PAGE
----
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USDA GAIN: Oilseeds, Cotton, Sugar, Grain and Feed


10 April 2013

USDA GAIN: Canada Grain and Feed Annual 2013USDA GAIN: Canada Grain and Feed Annual 2013

The Canadian grain market has undergone major changes since August 2012, but for the most part planting intentions will continue to be guided as they always have – by weather, economics and planting rotations. Although still very early, excess moisture is a possibility in parts of Saskatchewan and Manitoba. Total production of wheat, barley, oats and corn is forecast to be 52 MMT, an increase of 2% over the previous year’s total of 51 MMT.
USDA GAIN Report - Oilseeds, Cotton, Sugar, Grain and Feed

Production Outlook (General):

The Canadian grain market has undergone major changes since August 2012, but for the most part planting intentions will continue to be guided as they always have – by weather, economics and planting rotations. Up until August 2012, the Canadian Wheat Board (CWB) had been the world’s biggest single wheat exporter. Now that the CWB’s monopoly is gone, farmers are free to chose who they sell to. Buyers and sellers are moving forward cautiously and will use their experiences in marketing years (MY) 2012/2013 and 2013/2014 to determine how their actions impact their business. For example, buyers such as Japan’s Ministry of Agriculture, Forestry and Fisheries, are hedging their bets and splitting purchases between the CWB and other grain traders. Likewise, farmers too are splitting sales. We anticipate that in MY 2014/2015 market players will be trending towards the sources that have worked best for their businesses. World market supply and demand conditions will have an important influence on wheat pricing.

While changes to the market have resulted in a business as usual environment in many respects, the open market may have somewhat of an influence on planting decisions for the 20 13 crop year. First, the option to grow a mixture of higher yielding, mid-protein varieties rather than high-protein wheat, could influence wheat’s competitiveness with other rotation crops, and at a time when Canada’s “Cinderella” crop, canola, is experiencing slow growth in yields due to intense cultivation. High-yielding, mid-protein varieties of wheat may be seen as an attractive rotation crop.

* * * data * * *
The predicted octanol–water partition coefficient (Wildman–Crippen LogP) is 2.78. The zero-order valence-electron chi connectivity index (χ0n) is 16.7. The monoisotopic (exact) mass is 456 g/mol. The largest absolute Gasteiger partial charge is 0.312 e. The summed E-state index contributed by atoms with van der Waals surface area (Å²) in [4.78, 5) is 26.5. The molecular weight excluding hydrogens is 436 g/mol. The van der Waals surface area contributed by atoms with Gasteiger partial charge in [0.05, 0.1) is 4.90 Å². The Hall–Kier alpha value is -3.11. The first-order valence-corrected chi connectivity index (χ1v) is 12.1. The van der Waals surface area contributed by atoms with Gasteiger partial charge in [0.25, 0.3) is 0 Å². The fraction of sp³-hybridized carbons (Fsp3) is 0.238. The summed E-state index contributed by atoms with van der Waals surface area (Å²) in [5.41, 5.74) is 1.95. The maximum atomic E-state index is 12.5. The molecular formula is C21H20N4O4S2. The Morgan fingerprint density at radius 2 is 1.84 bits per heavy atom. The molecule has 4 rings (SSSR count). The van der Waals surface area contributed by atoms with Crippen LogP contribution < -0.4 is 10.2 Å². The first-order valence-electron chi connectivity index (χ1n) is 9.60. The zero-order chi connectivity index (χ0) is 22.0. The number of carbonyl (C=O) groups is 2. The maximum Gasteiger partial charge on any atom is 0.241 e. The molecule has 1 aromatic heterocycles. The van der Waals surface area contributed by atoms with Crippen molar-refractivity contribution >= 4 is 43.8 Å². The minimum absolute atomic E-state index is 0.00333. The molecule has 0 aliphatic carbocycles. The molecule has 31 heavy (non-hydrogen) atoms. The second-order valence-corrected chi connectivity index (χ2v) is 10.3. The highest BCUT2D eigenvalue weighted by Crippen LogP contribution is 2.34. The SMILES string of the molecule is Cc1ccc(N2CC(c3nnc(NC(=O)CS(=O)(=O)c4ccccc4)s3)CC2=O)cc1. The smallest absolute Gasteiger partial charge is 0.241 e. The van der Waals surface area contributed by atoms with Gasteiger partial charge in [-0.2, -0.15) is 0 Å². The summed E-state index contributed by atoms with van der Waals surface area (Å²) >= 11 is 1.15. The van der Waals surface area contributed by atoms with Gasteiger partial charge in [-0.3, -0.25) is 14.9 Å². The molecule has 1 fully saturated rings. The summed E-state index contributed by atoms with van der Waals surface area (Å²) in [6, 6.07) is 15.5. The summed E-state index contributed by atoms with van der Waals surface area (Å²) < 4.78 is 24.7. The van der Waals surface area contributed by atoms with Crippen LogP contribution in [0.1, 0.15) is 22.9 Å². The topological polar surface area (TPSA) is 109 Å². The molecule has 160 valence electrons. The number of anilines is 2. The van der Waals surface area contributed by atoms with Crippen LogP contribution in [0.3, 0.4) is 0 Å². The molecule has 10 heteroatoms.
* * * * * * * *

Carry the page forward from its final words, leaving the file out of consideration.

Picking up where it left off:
Although not an influence on planting decisions in the coming crop year, in two or more years we could expect to see planting decisions being increasingly influenced by the needs of value - added industry. There is some expectation by industry sources that with the CWB no longer acting as sole marketer of Western Canadian wheat and barley, more processing will take place in Canada. The speculation is that companies were hesitant to invest due to the fact that there was essentially one supplier of durum wheat. The announcement of the construction of a pasta and pulse processing plant in Regina, Saskatchewan has been held up as an example of the type of processing investment that will take place now that the CWB is no longer the sole marketer. Other industry sources, however, state that the value - added processing capacity in Canada is currently underutilized and that the true determining factors of whether or not investments in processing of wheat products will be made in Canada or elsewhere will be the transportation costs of getting these products to their markets.

Although still very early, excess moisture is again a possibility in parts of Saskatchewan and Manitoba. These are the same areas that were previously flooded in 2011. For the period November 2012 to March 2013, precipitation is 150% to 200% of normal in south - central and south - eastern Saskatchewan, and 115 % to 150% of normal along Manitoba’s western border. Saskatchewan and Manitoba water officials are predicting above average runoff conditions and very high runoff in some agricultural areas, but state that these areas have less flooding potential than they did in MY 2011/2012. The MY 2011/2012 floods featured the highest water levels and flows in modern history across parts of Manitoba and Saskatchewan. Despite area harvested being 10% below the five - year average, strong yields pulled production nearly 2% a bove the five - year production levels to 25,288 TMT. Because it is still too early to determine an outcome, the outlook contained in this report is based on “normal” conditions. The rate at which snow melts and the level of precipitation to come will determ ine the risk of spring flooding. Weather, economics and crop rotations will be the deciding factors for Canadian farmers this spring.